Pro-Life at the Movies

June 7, 2017 09:00 AM

By Mary Kizior

People love stories. We can relate to stories and glean valuable lessons about the inestimable worth of every human being from tales of heroism, adventure, and faith. Films are a great way for families to learn about the culture of life outside of the classroom. But with all of the violence, crude language, and portrayal of sexuality in the movie industry, how can you find pro-life films that are safe for your family to watch?

Uncover the main message

While there are dozens of movies about unexpected pregnancies, many of those films tend to be violent, crude, or hypersexualized, so that even if the single mom character does not have an abortion, the film portrays her decision in a way that does not respect human dignity. That’s why it’s important to look for films that do not just feature a pro-life topic but that are life-affirming and that build a culture of life.

The theme or main message of a movie tells you how it supports a culture of life. Films often have more than one message, so it can be difficult to determine if the film is truly pro-life. A life-affirming film will have a theme such as respect for the dignity of every person, protecting the weak and defenseless, understanding the importance of family, or overcoming disabilities in a way that shows us the inestimable worth of every human being.

To find these themes, look at the changes the characters undergo. Are their lives changed for the better because of their experiences (like Scrooge in A Christmas Carol)? If characters make mistakes, are there consequences and repercussions for them equal to the severity of the crime? Do the heroes and heroines respect their own lives and the lives of the people around them at all times? When we closely examine the motivations of the characters and how they behave in difficult situations, we can more easily see how they exemplify what it means to live a culture of life.

Decide the non-negotiables for your family

Every family has its own standard for how it allows or bans films from family viewing. Families with older teens might watch higher rated films that would be inappropriate for families with young children. Set guidelines for what kinds of films you will allow in your home and stick to them—even if it means forgoing a popular film because it would harm your children’s innocence. Because many great films contain a few negative scenes, determine the best way to deal with those scenes in your family situation.

For example, The King’s Speech is a powerful movie about overcoming disabilities, yet it contains a few scenes with harsh language. As parents, you must make the decision whether or not the film is right for your family. Do you avoid watching the film altogether or do you mute the objectionable scenes and discuss with your children why it’s important to monitor speech? Explaining to your children why your family doesn’t watch certain films or certain scenes helps them to understand how to practice discernment and teaches them how to protect their purity and innocence.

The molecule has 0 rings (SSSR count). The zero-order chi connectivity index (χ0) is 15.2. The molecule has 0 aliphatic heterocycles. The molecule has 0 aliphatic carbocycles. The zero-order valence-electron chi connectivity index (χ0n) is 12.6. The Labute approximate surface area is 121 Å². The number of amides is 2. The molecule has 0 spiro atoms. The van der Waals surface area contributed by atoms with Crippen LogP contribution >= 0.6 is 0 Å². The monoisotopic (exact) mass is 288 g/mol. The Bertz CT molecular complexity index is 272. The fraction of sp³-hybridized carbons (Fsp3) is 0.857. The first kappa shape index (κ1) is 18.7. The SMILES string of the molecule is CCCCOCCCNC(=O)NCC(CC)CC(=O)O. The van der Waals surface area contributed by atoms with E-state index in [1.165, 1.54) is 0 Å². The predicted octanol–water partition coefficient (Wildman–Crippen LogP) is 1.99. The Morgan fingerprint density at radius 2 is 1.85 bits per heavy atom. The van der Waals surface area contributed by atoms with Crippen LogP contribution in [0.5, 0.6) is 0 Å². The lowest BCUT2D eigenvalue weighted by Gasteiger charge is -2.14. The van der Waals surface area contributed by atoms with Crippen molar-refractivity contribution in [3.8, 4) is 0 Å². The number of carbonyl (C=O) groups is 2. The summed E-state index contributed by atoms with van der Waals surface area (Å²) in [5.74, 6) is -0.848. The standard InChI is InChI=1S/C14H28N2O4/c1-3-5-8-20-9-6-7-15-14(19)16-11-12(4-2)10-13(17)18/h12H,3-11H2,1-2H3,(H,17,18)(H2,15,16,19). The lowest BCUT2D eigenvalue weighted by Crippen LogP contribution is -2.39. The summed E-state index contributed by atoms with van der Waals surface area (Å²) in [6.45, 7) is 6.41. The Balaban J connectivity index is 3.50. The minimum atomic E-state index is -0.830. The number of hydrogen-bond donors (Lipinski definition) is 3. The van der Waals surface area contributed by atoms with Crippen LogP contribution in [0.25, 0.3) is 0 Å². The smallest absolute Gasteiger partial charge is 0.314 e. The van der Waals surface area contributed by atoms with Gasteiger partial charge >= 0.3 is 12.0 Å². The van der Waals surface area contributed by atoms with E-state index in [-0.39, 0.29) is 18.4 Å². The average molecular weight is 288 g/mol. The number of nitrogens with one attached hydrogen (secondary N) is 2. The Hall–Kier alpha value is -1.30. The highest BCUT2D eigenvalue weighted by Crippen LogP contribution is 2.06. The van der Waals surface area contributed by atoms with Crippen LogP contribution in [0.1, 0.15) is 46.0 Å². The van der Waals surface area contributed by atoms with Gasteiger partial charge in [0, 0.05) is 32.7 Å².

Follow up with a discussion

The best way for your children to benefit from watching a life-affirming film is to discuss the movie with them afterwards. The Culture of Life Studies Program has a growing database of downloadable film discussion guides for families. Each guide includes a summary, notes about possible objectionable material, and a short discussion about the pro-life themes present in the film. Discussion questions and answers are provided to help parents guide their children through discovering the culture of life in the story, and are followed by appropriate activities that reinforce the themes discussed. It is important for children to not only learn about the culture of life, but to also take what they have learned and apply it to other aspects of their lives.

Summer is here, but lessons about the culture of life should not end with the school year. Take some time during the vacation to continue conversations with your children about the importance of honoring and valuing other people.

Visit our website for a complete listing of our movie discussion guide collection. Is there a pro-life film that your family enjoys that you would like to see turned into a discussion guide? Send us your suggestions at clsp@all.org.

Mary Kizior is a content developer for American Life League’s Culture of Life Studies Program, which stresses the culture of life as an integral part of every academic discipline. CLSP is dedicated to helping students become effective communicators of the pro-life message. Sign up for our e-mail newsletter to see how we can help you foster a culture of life at home and in school.

 

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